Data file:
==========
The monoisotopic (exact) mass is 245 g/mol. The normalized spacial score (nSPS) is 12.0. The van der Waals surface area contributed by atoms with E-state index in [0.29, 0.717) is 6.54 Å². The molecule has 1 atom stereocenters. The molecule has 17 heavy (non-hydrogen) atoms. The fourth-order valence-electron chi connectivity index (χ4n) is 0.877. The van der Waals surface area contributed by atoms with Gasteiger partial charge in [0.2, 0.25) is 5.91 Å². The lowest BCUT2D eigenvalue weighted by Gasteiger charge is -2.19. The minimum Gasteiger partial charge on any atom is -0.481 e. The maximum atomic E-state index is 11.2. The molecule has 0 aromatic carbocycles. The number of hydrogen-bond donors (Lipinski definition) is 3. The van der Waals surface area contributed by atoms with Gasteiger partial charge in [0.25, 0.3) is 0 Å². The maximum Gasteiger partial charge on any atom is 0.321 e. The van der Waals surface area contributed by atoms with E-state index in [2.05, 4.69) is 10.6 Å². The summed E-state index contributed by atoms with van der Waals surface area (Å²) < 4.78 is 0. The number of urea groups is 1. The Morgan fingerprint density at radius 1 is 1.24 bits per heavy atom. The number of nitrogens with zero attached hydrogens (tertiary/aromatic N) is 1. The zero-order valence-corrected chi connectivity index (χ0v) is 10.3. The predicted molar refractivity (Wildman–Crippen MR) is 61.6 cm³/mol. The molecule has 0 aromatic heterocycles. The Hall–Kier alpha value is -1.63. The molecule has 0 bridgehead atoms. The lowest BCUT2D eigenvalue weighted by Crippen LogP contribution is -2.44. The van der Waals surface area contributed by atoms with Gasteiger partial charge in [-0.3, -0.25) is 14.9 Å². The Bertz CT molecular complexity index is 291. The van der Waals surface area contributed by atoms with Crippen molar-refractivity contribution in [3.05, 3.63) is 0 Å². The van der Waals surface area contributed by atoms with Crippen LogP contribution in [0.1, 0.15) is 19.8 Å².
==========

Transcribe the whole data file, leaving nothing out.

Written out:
The monoisotopic (exact) mass is 245 g/mol. The normalized spacial score (nSPS) is 12.0. The van der Waals surface area contributed by atoms with E-state index in [0.29, 0.717) is 6.54 Å². The molecule has 1 atom stereocenters. The molecule has 17 heavy (non-hydrogen) atoms. The fourth-order valence-electron chi connectivity index (χ4n) is 0.877. The van der Waals surface area contributed by atoms with Gasteiger partial charge in [0.2, 0.25) is 5.91 Å². The lowest BCUT2D eigenvalue weighted by Gasteiger charge is -2.19. The minimum Gasteiger partial charge on any atom is -0.481 e. The maximum atomic E-state index is 11.2. The molecule has 0 aromatic carbocycles. The number of hydrogen-bond donors (Lipinski definition) is 3. The van der Waals surface area contributed by atoms with Gasteiger partial charge in [0.25, 0.3) is 0 Å². The maximum Gasteiger partial charge on any atom is 0.321 e. The van der Waals surface area contributed by atoms with E-state index in [2.05, 4.69) is 10.6 Å². The summed E-state index contributed by atoms with van der Waals surface area (Å²) < 4.78 is 0. The number of urea groups is 1. The Morgan fingerprint density at radius 1 is 1.24 bits per heavy atom. The number of nitrogens with zero attached hydrogens (tertiary/aromatic N) is 1. The zero-order valence-corrected chi connectivity index (χ0v) is 10.3. The predicted molar refractivity (Wildman–Crippen MR) is 61.6 cm³/mol. The molecule has 0 aromatic heterocycles. The Hall–Kier alpha value is -1.63. The molecule has 0 bridgehead atoms. The lowest BCUT2D eigenvalue weighted by Crippen LogP contribution is -2.44. The van der Waals surface area contributed by atoms with Gasteiger partial charge in [-0.3, -0.25) is 14.9 Å². The Bertz CT molecular complexity index is 291. The van der Waals surface area contributed by atoms with Crippen molar-refractivity contribution in [3.05, 3.63) is 0 Å². The van der Waals surface area contributed by atoms with Crippen LogP contribution in [0.1, 0.15) is 19.8 Å².